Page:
Growing interest in the international research and development (R&D) activities by multinational enterprises (MNEs) has led to a rapidly expanding literature on the determinants of foreign R&D, the organisation and management of internationally dispersed R&D networks, and the possible consequences of R&D internationalisation for home and host economies.1 At least two points of contention have emerged in the literature. First, there appears no widespread consensus on the importance of the phenomenon, in particular, whether or not there has been a marked increase in the internationalisation of R&D in recent years. Studies analysing US patent data (e.g., Cantwell, 1995, Patel, 1995, Patel, 1996 and Patel and Pavitt, 1991) have not found evidence of a strong increase in the global creation of technology. The role of foreign-affiliated companies in developed countries' patenting activity appeared limited, with the exception of a number of smaller European nations. Likewise, the share of overseas R&D in large MNEs' total R&D operations was not found to be substantial, again with the exception of a number of MNEs from small European countries. In contrast, however, a number of studies reporting on R&D activities of samples of larger MNEs have suggested that overseas R&D is a clearly increasing trend (e.g., Howells, 1990, Hakanson and Nobel, 1993a, Hakanson and Nobel, 1993b, Kuemmerle, 1997, Gassmann and von Zedtwitz, 1999 and Granstrand, 1999).2 A possible argument against these studies is that they tend to focus on large internationalised MNEs. Little systematic evidence appears to exist for smaller MNEs. A second point of contention concerns the role of the different motives for foreign R&D operations. Two broad motives of establishing overseas R&D activities can be distinguished: the exploitation of the firm's technology abroad and the sourcing of foreign technology.3 The former type of R&D includes adaptation of products and processes to suit local markets and manufacturing conditions, as well as product development for local markets. The latter type involves (basic) R&D for world markets, by accessing distinctive expertise in the local science base and by hiring skilled foreign engineers and researchers. Although there is broad agreement on the validity of these two motives, there is less unity on their relative importance. Patel (1995) found that overseas R&D activities as a percentage of total R&D tend to be highest in low R&D intensive industries which direct most of their R&D to product adaptation and development for local markets. Patel and Vega (1999) found only few cases of large MNEs engaging in foreign R&D in technological fields in which they possessed few strengths at home. These findings could be taken to suggest that technology exploitation rather than technology sourcing is the dominant motive for overseas R&D. Wortmann (1990) neither found strong evidence of technology sourcing for a sample of German MNEs, with the exception of firms in the biotechnology sector. On the other hand, Florida (1997) conducted a questionnaire survey of 207 stand-alone laboratories in the U.S. operated by foreign firms and found that the technology sourcing motive was at least as important as the technology exploitation motive.4Kuemmerle (1997) obtained similar findings: he could classify 70 out of 156 foreign R&D sites operated by 32 large US, European, and Japanese MNEs in the pharmaceutical and electronics industries as ‘technology sourcing’ sites. Even more controversy appears to exist concerning the overseas R&D activities of Japanese MNEs. Although Japanese MNEs have increased their foreign manufacturing presence rapidly since 1985, the evidence to date suggests that their foreign R&D activities are insubstantial. Patel (1995) calculated that for the 139 largest Japanese MNEs, merely 1% of US patenting was based on R&D conducted in foreign laboratories during 1985–1990; this compared with 8% for US MNEs and 40–60% for MNEs from a number of European countries such as the UK, Sweden, Switzerland, and the Netherlands. Apparently, there neither has been much change in this ratio for large Japanese MNEs in the early 1990s (Patel, 1996). Case studies of innovation management have also shown a much stronger centralisation of R&D activities in the home laboratory in Japanese multinationals compared with their US and European counterparts (e.g., Bartlett and Ghoshal, 1991 and Gassmann and von Zedtwitz, 1999). The explanation may be that Japanese firms' R&D activities, in particular in engineering and assembly industries, are characterised by a strong coordination with marketing departments and manufacturing operations as well as by collaboration on new product development with domestic suppliers (e.g., Westney, 1994). These features may favour centralisation of R&D in Japan where the pilot factory and suppliers are located and where new products are tested on a highly sophisticated Japanese market (Odagiri and Yasuda, 1996). Kenney and Florida (1994) examined home laboratory operations of a sample of Japanese multinationals in the biotechnology and electronics industries and concluded that a distinct feature of Japanese R&D management was the co-location of manufacturing and applied R&D and engineering facilities in Japan, facilitating personnel rotation and intensive communication.5 The strong integration of R&D with other operatives internal and external to the firm in Japan is widely considered one of the success factors in Japanese firms' rising innovative capabilities (e.g., Freeman, 1987, Wakasugi, 1992 and Odagiri and Goto, 1993). It may be that these particular features of the innovation system in Japan call for a greater degree of centralisation of R&D activities in the home country. The limited internationalisation of Japanese R&D, in combination with other specific features of Japanese firms' overseas operations, such as the relatively strong reliance on imported components from Japan6, have led to the suggestion that Japanese firms behave ‘differently’ by showing less inclination to transfer know how, strategic resources, and control to their overseas subsidiaries (Mason and Encarnation, 1994). On the other hand, the evidence presented in a number of other recent studies has not supported the notion of a divergence in behaviour between Japanese and other MNEs. Florida (1997) surveyed laboratories of European and Japanese firms in the United States and did not find marked differences in operations and orientation for Japanese firms. Kuemmerle (1997) found no significant differences in the determinants of the performance of overseas R&D sites for Japanese firms.7 What put Japanese firms apart was the fact that their laboratories were much more recently established compared with the laboratories of US and European firms. Hence, the evidence may also sustain the hypothesis that Japanese firms' relative lack of R&D internationalisation is due primarily to a ‘vintage effect’: the firms' rapid but late expansion into overseas manufacturing in the late 1980s. Since it can take many years to build up overseas R&D bases and to integrate overseas R&D operations successfully into the firm's worldwide R&D network, firms that have expanded overseas activities rapidly are often found to be ‘lagging behind’ in the internationalisation of R&D (Granstrand et al., 1993). This would suggest that the deviating pattern for Japanese firms is more a transitory phenomenon and that we are likely to witness a relatively strong trend towards increasing R&D investment overseas in the near future. Recent evidence Papanastassiou and Pearce, 1995, Belderbos, 1997, Gerybadze and Reger, 1999 and Granstrand, 1999 suggests a relatively rapid increase in Japanese firms' overseas innovative activities from the early 1990s. This paper addresses the two points of contention concerning the internationalisation of R&D by examining the extent and determinants of overseas innovative activities for a large sample of Japanese firms. It contributes to the discussion by examining the R&D activities of medium-sized firms as well as those of larger firms. It analyses the role of technology sourcing through acquisitions of R&D intensive foreign firms, and the importance of a possible ‘vintage effect’ in explaining the limited role of Japanese firms' overseas R&D. The determinants of Japanese firms' overseas R&D activities are examined through a statistical analysis of micro-data on patents and overseas manufacturing subsidiaries of Japanese firms in the electronics and electrical engineering industry. The analysis builds further on the limited existing empirical work at the firm level on the determinants of Japanese overseas R&D Odagiri and Yasuda, 1996, Belderbos, 1997 and Belderbos and Iwasa, 1999. The results have generally confirmed a strong correlation between foreign R&D and the level of overseas sales and manufacturing. Belderbos (1997) and Belderbos and Iwasa (1999) found a positive impact of overseas operating experience on foreign R&D, suggesting the relevance of the ‘vintage effect’. The findings in Odagiri and Yasuda (1996) also suggested an underlying technology sourcing motivation for Japanese R&D abroad. Firms that had a ‘technology deficit’ with Western countries, as proxied by the available information on the number of licensing contracts, were found to have a greater propensity to set up R&D laboratories in the US and Europe. The present paper contributes to the emerging empirical literature on Japanese firms' R&D operations by extending the analysis to include a substantial number of smaller firms and by analysing the “intermediate output” of R&D activities, patent grants. Perhaps contrary to expectations, the findings show that a number of medium-sized firms are more internationalised than the largest Japanese MNEs. The results are also suggestive of an important role for technology sourcing through acquisitions of US and European R&D intensive firms. In addition, confirmation is found for the ‘vintage effect’ hypothesis for firms that chose an internal expansion path by establishing greenfield manufacturing operations abroad, but not for firms that established a major foreign presence through acquisitions. The remainder of this paper is organised as follows. Section 2 describes features of 231 Japanese electronics firms that were granted US patents during 1990–1993. It examines the differences between large and smaller firms, the location and technology class of innovative activity, the importance of acquisitions, and the available evidence on the increase in overseas R&D over time. Section 3 develops hypotheses concerning the firm level determinants of overseas innovative activity and describes the empirical model. Section 4 presents the empirical results and Section 5 concludes.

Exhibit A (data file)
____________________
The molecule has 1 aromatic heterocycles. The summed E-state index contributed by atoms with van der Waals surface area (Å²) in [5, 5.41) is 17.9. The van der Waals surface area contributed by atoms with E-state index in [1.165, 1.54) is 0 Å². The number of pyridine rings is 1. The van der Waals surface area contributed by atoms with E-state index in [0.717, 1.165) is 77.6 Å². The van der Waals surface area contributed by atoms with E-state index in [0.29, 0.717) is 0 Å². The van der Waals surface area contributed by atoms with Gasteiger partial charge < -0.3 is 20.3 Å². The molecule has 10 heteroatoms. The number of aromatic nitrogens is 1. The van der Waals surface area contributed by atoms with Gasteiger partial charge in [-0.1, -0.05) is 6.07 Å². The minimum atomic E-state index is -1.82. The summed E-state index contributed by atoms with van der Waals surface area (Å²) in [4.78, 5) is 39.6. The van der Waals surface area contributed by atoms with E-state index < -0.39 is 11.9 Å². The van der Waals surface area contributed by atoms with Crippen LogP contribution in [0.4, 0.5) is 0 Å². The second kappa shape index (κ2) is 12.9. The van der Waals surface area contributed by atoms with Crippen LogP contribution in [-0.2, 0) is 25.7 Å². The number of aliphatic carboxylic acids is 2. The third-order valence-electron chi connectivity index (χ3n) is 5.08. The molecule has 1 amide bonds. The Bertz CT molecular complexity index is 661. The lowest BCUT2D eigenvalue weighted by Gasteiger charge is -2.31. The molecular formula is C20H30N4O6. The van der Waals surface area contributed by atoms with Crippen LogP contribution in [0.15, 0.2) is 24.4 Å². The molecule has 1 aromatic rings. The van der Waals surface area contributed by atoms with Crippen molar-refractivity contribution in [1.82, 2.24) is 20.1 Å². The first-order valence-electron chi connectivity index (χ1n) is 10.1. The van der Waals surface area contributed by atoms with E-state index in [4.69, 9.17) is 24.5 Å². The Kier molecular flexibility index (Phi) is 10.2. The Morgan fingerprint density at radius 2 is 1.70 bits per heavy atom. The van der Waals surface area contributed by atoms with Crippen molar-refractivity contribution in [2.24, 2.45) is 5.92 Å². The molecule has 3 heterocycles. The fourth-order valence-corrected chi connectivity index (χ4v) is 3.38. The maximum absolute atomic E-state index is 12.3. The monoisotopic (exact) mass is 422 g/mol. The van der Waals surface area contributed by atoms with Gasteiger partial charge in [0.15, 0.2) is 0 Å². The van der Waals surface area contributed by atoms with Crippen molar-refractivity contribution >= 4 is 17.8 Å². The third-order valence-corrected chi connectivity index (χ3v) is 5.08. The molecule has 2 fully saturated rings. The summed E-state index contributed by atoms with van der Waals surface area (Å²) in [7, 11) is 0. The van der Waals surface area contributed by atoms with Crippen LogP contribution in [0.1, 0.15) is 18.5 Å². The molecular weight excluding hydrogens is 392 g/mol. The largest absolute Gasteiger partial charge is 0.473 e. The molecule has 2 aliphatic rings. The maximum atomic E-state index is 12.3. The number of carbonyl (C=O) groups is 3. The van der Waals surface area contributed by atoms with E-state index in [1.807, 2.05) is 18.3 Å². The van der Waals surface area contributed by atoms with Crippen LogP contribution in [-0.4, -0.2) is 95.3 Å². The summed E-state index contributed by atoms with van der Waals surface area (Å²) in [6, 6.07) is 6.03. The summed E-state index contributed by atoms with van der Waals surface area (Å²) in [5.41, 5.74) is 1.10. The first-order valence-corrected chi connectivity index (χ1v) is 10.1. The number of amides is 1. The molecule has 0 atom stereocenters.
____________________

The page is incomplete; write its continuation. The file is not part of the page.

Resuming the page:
نتیجه گیری انگلیسی
This paper examined the characteristics and determinants of overseas R&D activities by 231 Japanese firms active in the broadly defined electronics and electrical engineering industry. Data on the location of Japanese firms' innovations derived from US patent data showed that 2.2% of patented innovations during 1990–1993 originated from overseas locations. Although this share is small compared with the average overseas R&D ratios of US and European firms, the scale of Japanese R&D abroad has been increasing fairly rapidly. Even if the number of US patents granted to the Japanese firms almost doubled between 1985 and 1993, the share of overseas innovations increased from 1 to 2.8%. A distinctive feature of the internationalisation of overseas R&D activities by Japanese firms is the role of acquisitions: acquired overseas affiliates were responsible for 43.6% of overseas innovations during 1990–1993. The evidence also showed that the largest Japanese multinational firms are not typically the most active in overseas R&D. Despite their large size, the scale of overseas R&D activities of a number of these firms is surpassed by several medium-sized firms with highly internationalised R&D operations. A micro-econometrical analysis of patent and overseas subsidiary data was performed to analyse the determinants of overseas R&D. A negative binomial model was estimated relating the number of overseas innovations in 1990–1993 to a set of firm-level explanatory variables. R&D (patent) intensity of the parent firm was found to exert a significantly positive effect on the number of overseas innovations. Evidence was found for a nonlinear relationship between firm size and overseas R&D. Although overseas R&D operations increase as firms expand in size, this effect sharply diminishes for the larger firms. A possible explanation for the fact that larger firms spend proportionally less on overseas R&D may be that they derive their technological competitiveness to a greater extent from research in Japan. Having established large scale R&D operations at home, they may face stronger disincentives to pull away from their traditional focus on centralised management of R&D operations and its strong interaction with the manufacturing of innovative products in Japan. In line with previous empirical analysis of the determinants of overseas R&D, the results supported the notion of a technology exploitation motivation. Both export intensity and the size of overseas manufacturing operations had a significantly positive effect, suggesting that overseas R&D provides support for international marketing and manufacturing and focuses on product and process adaptation. On the other hand, the results also lent support to the hypothesis that the technology sourcing motive for overseas R&D plays a distinctive additional role. Firms that increased their manufacturing presence abroad through acquisitions were found to operate overseas innovative activities on a greater scale. This result, combined with findings in previous empirical studies on the motivation for Japanese overseas acquisitions and R&D, suggests that technology sourcing, i.e., acquiring access to complementary innovative capability of foreign firms, has been an important motivation for the expanding overseas R&D activities of Japanese firms in the late 1980s and early 1990s. A third hypothesis concerning Japanese R&D abroad also found support in the analysis. Evidence was found that firms with less experience in operating greenfield manufacturing subsidiaries overseas operated substantially smaller scale R&D activities abroad. This result confirms the ‘vintage effect’ hypothesis: the low degree of internationalisation of R&D of Japanese firms relative to the size of their overseas manufacturing operations is at least partly explained by the fact that they internationalised production very rapidly in a short time span since the mid 1980s. The analysis also showed that a distinction should be made between experience in operating greenfield subsidiaries and experience in acquired subsidiaries: the latter was found to have a significantly negative effect on the number of overseas innovations. This might just be an artefact related to the strong clustering of R&D intensive acquisitions in the years 1988–1990. On the other hand, there was some evidence that acquired affiliates go through a transition period of reduced innovative output during which the acquired R&D operations are reorganised and integrated into the Japanese firm's R&D network. The findings are indicative of a relatively strong weight of R&D intensive acquisitions and technology sourcing in Japanese firms' overseas R&D. This pattern is consistent with an emphasis by Japanese firms on external growth and technology sourcing found by Penner-Hahn (1998) and Granstrand (1999). Whether these specific features of Japanese R&D abroad should be characterised as a specific ‘Japanese mode’ of R&D internationalisation (Granstrand, 1999) or a more transitory phenomenon still remains a largely unanswered question. On the one hand, the need to gain access to basic technological and scientific developments abroad is likely to be due to the relatively less developed basic research capabilities in Japanese universities, a situation which is not expected to change rapidly (e.g., Westney, 1994 and Hicks et al., 1996). On the other hand, the importance of acquired R&D capabilities may well be specific to ‘latecomer’ firms. The time pressure to establish international technological capabilities gives ‘latecomer’ firms strong incentives to move away from an incremental internal growth path in overseas R&D (Penner-Hahn, 1998). Through R&D intensive foreign acquisitions, ‘latecomer’ firms are able to expand their overseas R&D network much more rapidly than would have been possible with internal growth. If Japanese firms continue to reduce their reliance on home-based R&D at a faster pace than EU and US multinationals Granstrand et al., 1993 and Gerybadze and Reger, 1999, they will gradually lose their ‘latecomer’ status. It is well conceivable that this is accompanied by a much less distinctive role of external growth and technology sourcing and a narrowing of differences in the organisation and pattern of foreign R&D as compared with US and European MNEs.28 The research reported in this paper is a first effort to analyse the determinants of overseas R&D activities as evidenced by patent and subsidiary data for a larger sample of large as well as medium-sized firms. The findings on the role of firm size do suggest that empirical work on overseas R&D, which until now has mainly limited attention to the world's largest multinational firms, may provide further insights by focusing more on the experience of medium-sized firms. The current analysis of overseas innovative activities by Japanese firms can also be extended in a number of ways. An extension of the analysis to other industries could be revealing. It is conceivable that a rather different pattern of overseas R&D is observed for firms operating in industries in which Japan is not regarded as leading research efforts, such as in the chemical industry. Another fruitful extension would be an examination of more recent data on overseas innovations in order to determine the rate of growth in foreign R&D in the late 1990s and the specific role of acquisitions in this growth. These and other issues provide ample scope for future research.